So in terms of tangible things that they accomplished when it comes to the Senate trial, there's not a lot there to speak for. But in terms of the message that they are trying to get across and basically underscoring that if witnesses aren't allowed that at some point this would be considered a sham trial, the message they believe they have, the actual benefits for what's going to come next, not as much, guys.

HARLOW: Yes. Phil, thank you for the reporting. A busy few weeks for all of us. We appreciate it.


We have just heard from the White House in the past few minutes, a White House official telling our Jeremy Diamond, quote, "We've been prepared since before Christmas and we remain prepared," of course, talking about their response in a Senate trial. This is after nearly a month of waiting for House Speaker Nancy Pelosi to deliver those articles of impeachment to the Senate.

Let's bring in Jeremy Diamond. He joins us at the White House.

How much should we make of this? I mean, they're not really disclosing any new details from what they said a few weeks ago.

JEREMY DIAMOND, CNN WHITE HOUSE REPORTER: That's right. Well, Poppy, look, the legal team for the president has spent the last several weeks finalizing the president's legal defense. So there has been some work that's been done over the last several weeks. But there's also been a lot of waiting, frankly, over here at the White House. That, however, is expected to end this week.

And this is when we start to see some of the White House's first official legal response to those impeachment articles. Once the House votes on those House managers, something that's expected to happen mid of this week, the White House will then have a process over a couple of days where it formally answers a Senate summons for the president to appear at his trial. That is where we will see the White House argue that these charges in these articles of impeachment do not rise to the level of high crimes and misdemeanors.

And we're also expected to see by the end of this week a legal brief from the president's legal team, which will outline essentially its core arguments as it relates to the president's legal defense. Now there is still some work that needs to be done. And part of that is because the White House has been waiting to see who exactly the White House -- sorry, the House Democrats will name as their impeachment managers, how many of them they will name.

That will determine how many attorneys for the president actually go to the Senate floor to argue on his behalf. As of now, though, Jay Sekulow, the president's outside attorney will be one of those lawyers, and Pat Cipollone, the White House counsel, will really be leading things from the Senate floor. But then we do have this tweet from the president to throw into the mix.

And that is the tweet from the president saying, "Many believe that by the Senate giving credence to a trial based on the no evidence, no crime, read the transcripts, no pressure impeachment hoax, rather than an outright dismissal, it gives the partisan Democrat witch hunt credibility that it otherwise does not have. I agree."

So there the president suggesting that he would rather not have a trial at all in the Senate. That certainly not what appears to be happening at the moment.

SCIUTTO: Yes, it was one of his favorite prefaces there, right? Many people are saying. Oftentimes it's him who is saying that.

DIAMOND: That's right.

SCIUTTO: Jeremy Diamond, at the White House, thanks very much.

Let's bring in our experts, Dana Bash, CNN chief political respondent, John Dean, CNN contributor, former Nixon White House counsel, of course with his own famous testimony, and Sophia Nelson, former House GOP investigative counsel and opinion contributor at "USA Today."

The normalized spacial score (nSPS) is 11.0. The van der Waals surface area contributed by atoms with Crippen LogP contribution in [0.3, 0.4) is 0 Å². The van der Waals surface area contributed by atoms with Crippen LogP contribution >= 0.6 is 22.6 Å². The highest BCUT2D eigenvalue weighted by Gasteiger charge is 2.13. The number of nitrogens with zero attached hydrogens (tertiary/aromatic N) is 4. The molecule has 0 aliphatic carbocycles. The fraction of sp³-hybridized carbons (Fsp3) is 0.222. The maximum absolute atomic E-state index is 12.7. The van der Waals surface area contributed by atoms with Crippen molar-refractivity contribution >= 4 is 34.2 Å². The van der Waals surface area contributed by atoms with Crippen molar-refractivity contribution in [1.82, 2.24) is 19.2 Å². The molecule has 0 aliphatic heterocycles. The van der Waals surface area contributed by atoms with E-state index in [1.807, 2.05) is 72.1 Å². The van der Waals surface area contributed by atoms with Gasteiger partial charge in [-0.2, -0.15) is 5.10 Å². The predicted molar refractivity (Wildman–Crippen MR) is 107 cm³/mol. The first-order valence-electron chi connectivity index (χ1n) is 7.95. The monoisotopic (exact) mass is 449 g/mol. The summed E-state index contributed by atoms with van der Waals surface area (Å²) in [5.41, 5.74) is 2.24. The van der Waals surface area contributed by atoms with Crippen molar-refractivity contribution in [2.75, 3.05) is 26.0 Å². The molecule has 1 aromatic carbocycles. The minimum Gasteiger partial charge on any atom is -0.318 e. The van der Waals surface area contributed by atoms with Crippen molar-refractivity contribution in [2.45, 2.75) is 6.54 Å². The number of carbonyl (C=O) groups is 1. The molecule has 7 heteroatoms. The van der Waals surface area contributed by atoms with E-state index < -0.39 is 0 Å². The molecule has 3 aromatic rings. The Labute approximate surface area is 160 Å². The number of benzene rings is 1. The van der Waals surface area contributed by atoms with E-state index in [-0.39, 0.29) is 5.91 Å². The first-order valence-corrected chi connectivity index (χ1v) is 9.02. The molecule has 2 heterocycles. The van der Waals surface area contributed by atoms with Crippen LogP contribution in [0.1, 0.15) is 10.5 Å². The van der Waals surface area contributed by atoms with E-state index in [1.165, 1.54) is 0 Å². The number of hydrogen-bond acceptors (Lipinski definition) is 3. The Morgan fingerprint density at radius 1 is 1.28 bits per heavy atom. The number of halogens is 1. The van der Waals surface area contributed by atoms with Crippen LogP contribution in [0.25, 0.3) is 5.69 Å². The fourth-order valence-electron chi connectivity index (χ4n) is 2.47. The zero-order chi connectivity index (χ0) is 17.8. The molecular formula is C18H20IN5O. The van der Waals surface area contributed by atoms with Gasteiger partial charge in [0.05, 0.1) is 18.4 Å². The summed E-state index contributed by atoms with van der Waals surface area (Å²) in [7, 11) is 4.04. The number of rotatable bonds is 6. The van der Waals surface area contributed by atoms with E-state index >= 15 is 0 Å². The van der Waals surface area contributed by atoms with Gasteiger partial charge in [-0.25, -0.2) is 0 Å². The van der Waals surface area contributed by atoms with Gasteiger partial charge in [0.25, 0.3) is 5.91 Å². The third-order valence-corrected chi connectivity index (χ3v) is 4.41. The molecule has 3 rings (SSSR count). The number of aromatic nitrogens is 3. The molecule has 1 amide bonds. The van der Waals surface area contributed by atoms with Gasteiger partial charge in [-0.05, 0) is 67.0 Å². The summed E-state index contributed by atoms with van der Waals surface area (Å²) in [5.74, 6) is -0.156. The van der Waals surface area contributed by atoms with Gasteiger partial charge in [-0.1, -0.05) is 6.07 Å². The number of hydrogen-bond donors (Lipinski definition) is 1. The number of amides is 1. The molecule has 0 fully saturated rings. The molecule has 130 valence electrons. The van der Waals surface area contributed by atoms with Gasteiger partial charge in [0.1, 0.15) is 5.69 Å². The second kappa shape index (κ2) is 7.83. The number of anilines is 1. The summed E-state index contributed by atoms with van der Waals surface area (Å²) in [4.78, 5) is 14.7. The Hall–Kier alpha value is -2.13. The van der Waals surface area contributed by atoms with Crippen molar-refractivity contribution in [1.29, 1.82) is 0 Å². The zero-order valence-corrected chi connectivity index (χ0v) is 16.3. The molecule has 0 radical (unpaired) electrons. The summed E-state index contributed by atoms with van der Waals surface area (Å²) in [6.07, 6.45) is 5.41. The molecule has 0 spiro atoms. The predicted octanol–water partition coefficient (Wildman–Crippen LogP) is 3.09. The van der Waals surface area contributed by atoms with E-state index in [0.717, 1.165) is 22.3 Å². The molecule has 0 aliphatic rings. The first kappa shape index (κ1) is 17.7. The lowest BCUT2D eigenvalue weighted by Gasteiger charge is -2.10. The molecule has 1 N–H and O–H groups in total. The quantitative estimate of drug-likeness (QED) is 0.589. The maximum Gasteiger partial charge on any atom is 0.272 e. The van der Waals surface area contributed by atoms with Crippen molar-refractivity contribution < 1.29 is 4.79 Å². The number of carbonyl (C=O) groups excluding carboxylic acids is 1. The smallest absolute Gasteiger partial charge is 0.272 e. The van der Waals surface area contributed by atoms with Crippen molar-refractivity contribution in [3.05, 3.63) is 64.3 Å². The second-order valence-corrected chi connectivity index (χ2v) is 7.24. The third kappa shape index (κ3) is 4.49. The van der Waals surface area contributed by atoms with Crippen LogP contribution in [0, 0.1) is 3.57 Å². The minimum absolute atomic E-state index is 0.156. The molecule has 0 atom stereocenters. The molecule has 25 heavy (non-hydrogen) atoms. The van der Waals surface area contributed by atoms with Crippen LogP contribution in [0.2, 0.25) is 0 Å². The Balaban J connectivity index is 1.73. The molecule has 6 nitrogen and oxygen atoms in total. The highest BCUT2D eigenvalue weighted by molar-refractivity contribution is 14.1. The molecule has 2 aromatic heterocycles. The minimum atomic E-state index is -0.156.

Thanks to all of you. Dana Bash, let's step aside from all the political posturing here from Democrats, from Republicans, from the president. The fact is the Senate will sit in trial beginning this week of a sitting U.S. president for only the third time in the country's history. Place that into context today.

DANA BASH, CNN CHIEF POLITICAL CORRESPONDENT: It's hard -- it's important that you said that, Jim, because we have been going back and forth, will she send the articles, won't she send the articles? In some ways it's a bit anti-climactic in that there was so much drama around this as the House was voting before Christmas. But you're exactly right. This isn't routine. This is or at least certainly hasn't been up to date in American history.

And there is a reason why it is still pretty unclear exactly how the Senate is going to go forward because during the Clinton years they wrote the rules for the first time in a hundred years. There are processes, there is a general road map. But this is so unusual, that is why we are waiting to see how it goes out.

The one thing I will say just briefly about what Jeremy just read from the president about, you know, some people are saying that there should be a dismissal. Some people are also saying and sometimes that is even people close to and around the president, depending on what day you get them, that they don't want that.

They want an acquittal for, if nothing else, then just to have that but also, for a political year, to have that as an ad, to have the chief justice of the United States, you know, hit the gavel and say the president of the United States is acquitted.

HARLOW: Yes. And have that, perhaps, Dana, by the State of the Union on February 4th.

BASH: Right. February 4th.

HARLOW: John Dean, if we could just take a moment to talk about John Bolton here because, again, just to reiterate, he could tell the world everything he knows now. He doesn't have to wait. But he is constrained and will see the reality of the constraint by executive privilege, right? I just think a lot is being made of John Bolton is going to talk if they call witnesses. But isn't executive privilege going to tie his hands on a lot?